It was only a matter of time when the 2014 Stanley Cup Playoffs’ two greatest trends (in volume, not in classiness) would collide in one sequence.
No, we’re not talking about Anaheim Ducks goalie changes or rallies from two goals down. We are referring, of course, to spearing your opponent in the crotch or spraying him with water — two juvenile offences the league has deemed worthy of a fine (maybe) but not a suspension.
With the Pittsburgh Penguins losing 3-1 to the New York Rangers in Game 6 Sunday and on the brink of blowing their second chance to close out the series early (spoiler alert: they never came back), captain Sidney Crosby — he of the Art Ross Trophy but one lone goal in 12 post-season games — turned into Milan Lucic for a second.
As time winded down in the second period, Crosby’s stick got caught up between the legs of New York forward Dominic Moore. As he ripped it free, No. 87 jabbed Moore in the general jock area — an act for which Dallas’s Ryan Garbutt and Boston’s Lucic have already been fined this post-season.
“What did you see that I might have (done)?” Crosby asked a reporter, post-game. “When he tied me up at that face-off? I took a shot or he took a shot?… What do you mean by I took a shot?… He’s holding my stick, yeah.”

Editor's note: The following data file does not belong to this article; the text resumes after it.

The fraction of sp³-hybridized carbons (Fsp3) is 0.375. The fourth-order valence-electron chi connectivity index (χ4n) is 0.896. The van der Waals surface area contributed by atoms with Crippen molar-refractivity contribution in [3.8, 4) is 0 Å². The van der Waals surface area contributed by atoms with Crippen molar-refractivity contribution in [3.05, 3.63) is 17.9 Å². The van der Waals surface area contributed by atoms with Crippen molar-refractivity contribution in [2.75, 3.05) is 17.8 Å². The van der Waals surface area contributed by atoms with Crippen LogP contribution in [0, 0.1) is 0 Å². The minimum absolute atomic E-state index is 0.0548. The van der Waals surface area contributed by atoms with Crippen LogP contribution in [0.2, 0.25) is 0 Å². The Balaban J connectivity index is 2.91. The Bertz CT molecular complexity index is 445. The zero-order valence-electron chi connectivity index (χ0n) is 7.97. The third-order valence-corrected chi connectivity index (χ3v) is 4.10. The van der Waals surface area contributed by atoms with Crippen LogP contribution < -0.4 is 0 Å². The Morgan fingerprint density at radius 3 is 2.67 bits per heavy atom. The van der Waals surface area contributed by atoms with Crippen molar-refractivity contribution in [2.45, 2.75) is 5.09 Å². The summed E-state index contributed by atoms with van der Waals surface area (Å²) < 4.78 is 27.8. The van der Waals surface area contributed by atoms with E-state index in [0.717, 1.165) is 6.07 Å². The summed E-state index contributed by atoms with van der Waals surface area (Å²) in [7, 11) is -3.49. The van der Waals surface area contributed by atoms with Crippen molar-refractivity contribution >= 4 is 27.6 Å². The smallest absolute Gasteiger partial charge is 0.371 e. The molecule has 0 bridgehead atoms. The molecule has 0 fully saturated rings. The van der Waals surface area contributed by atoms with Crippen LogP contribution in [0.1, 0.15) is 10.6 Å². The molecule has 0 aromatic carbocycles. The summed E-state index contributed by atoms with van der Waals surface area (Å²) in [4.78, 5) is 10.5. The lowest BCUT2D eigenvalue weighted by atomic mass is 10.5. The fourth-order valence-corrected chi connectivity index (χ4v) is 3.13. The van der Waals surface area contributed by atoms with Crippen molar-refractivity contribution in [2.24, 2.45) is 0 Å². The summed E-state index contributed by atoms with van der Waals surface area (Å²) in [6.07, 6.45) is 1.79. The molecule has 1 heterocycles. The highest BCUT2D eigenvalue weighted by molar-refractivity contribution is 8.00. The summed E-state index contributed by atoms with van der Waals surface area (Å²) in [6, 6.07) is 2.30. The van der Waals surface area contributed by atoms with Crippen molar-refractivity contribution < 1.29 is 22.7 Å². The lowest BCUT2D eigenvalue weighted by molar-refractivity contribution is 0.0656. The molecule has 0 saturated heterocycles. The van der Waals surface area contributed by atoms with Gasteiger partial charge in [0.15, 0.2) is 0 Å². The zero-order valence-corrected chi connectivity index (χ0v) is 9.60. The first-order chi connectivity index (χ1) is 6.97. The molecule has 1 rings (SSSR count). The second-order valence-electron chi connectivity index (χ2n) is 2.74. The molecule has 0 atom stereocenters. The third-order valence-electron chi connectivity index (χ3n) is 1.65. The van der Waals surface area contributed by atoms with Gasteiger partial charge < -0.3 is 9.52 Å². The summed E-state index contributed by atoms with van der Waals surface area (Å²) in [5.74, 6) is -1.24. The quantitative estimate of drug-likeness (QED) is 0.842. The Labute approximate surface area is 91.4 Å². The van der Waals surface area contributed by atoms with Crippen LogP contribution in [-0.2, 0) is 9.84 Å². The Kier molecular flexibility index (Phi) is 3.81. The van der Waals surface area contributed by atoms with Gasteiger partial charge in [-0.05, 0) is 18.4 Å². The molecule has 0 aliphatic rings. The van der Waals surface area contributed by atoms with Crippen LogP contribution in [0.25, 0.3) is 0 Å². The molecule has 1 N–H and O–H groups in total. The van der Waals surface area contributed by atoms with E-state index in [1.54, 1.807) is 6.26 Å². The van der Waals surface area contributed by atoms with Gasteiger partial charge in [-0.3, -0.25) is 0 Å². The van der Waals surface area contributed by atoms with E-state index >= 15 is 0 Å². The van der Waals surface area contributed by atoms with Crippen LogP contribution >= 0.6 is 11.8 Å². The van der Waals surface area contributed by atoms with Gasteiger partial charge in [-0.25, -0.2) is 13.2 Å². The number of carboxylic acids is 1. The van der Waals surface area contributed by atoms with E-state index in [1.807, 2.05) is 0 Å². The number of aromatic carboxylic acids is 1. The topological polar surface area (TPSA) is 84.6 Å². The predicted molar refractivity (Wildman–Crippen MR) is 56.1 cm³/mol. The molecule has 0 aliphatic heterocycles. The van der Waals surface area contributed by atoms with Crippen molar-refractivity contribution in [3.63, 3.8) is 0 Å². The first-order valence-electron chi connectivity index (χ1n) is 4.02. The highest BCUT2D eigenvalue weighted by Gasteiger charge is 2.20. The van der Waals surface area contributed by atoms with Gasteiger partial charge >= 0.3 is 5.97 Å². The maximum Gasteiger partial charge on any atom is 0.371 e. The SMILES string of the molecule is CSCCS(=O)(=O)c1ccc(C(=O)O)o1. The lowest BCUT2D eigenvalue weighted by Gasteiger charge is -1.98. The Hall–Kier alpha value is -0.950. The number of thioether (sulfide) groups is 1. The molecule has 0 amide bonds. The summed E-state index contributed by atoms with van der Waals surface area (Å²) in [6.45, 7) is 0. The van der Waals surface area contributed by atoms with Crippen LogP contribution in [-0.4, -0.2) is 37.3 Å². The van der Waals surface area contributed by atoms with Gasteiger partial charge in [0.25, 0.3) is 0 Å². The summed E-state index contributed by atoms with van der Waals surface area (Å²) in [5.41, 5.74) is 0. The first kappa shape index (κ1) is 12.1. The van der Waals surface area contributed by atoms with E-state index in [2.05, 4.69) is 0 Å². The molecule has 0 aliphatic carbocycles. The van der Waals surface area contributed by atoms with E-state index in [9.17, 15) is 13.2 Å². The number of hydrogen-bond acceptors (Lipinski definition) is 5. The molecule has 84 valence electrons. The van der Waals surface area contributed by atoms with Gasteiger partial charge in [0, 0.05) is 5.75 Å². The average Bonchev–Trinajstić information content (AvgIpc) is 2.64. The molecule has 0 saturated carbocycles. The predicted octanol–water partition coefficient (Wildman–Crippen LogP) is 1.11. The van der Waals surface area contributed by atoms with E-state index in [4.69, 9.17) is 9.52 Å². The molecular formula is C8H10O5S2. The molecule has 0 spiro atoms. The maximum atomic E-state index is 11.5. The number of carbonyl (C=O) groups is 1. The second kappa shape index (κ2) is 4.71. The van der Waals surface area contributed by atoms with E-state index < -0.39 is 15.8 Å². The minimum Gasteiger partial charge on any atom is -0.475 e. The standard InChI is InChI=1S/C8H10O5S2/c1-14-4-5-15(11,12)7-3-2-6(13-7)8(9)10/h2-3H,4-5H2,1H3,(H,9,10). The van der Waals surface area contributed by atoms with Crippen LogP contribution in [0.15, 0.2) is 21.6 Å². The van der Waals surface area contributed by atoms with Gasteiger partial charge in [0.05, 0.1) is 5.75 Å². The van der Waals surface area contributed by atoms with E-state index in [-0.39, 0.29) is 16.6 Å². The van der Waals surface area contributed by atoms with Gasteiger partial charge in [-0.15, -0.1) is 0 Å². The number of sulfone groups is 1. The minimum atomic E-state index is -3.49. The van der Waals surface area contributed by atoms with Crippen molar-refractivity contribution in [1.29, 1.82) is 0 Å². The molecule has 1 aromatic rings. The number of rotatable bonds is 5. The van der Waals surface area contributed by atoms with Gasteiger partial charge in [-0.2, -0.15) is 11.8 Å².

But the nastiness didn’t end there. During a post-whistle scrum in the Rangers’ slot, Brian Boyle shoved Crosby down to the ice. And as he skated off to the dressing room, goaltender Henrik Lundqvist casually squirted the superstar with his water bottle — an act for which Boston’ Shawn Thornton was fined $2,800 just hours earlier. (Credit Corey Perry for starting the meme.)
Lusty chants of “Crosby sucks!” inflated Madison Square Garden.
“He’s playing hard. He’s got emotion,” Boyle told reporters of Crosby, who appears to be reaching his boiling point. “I’m sure we probably got away with a few things.”
So… was one of those things a certain Swedish goaltender dousing the guy who deked him out in the gold medal game?
“I always squirt it when I go off the ice,” Lundqvist told reporters, with a small a small chuckle. “I don’t know what you’re talking about.”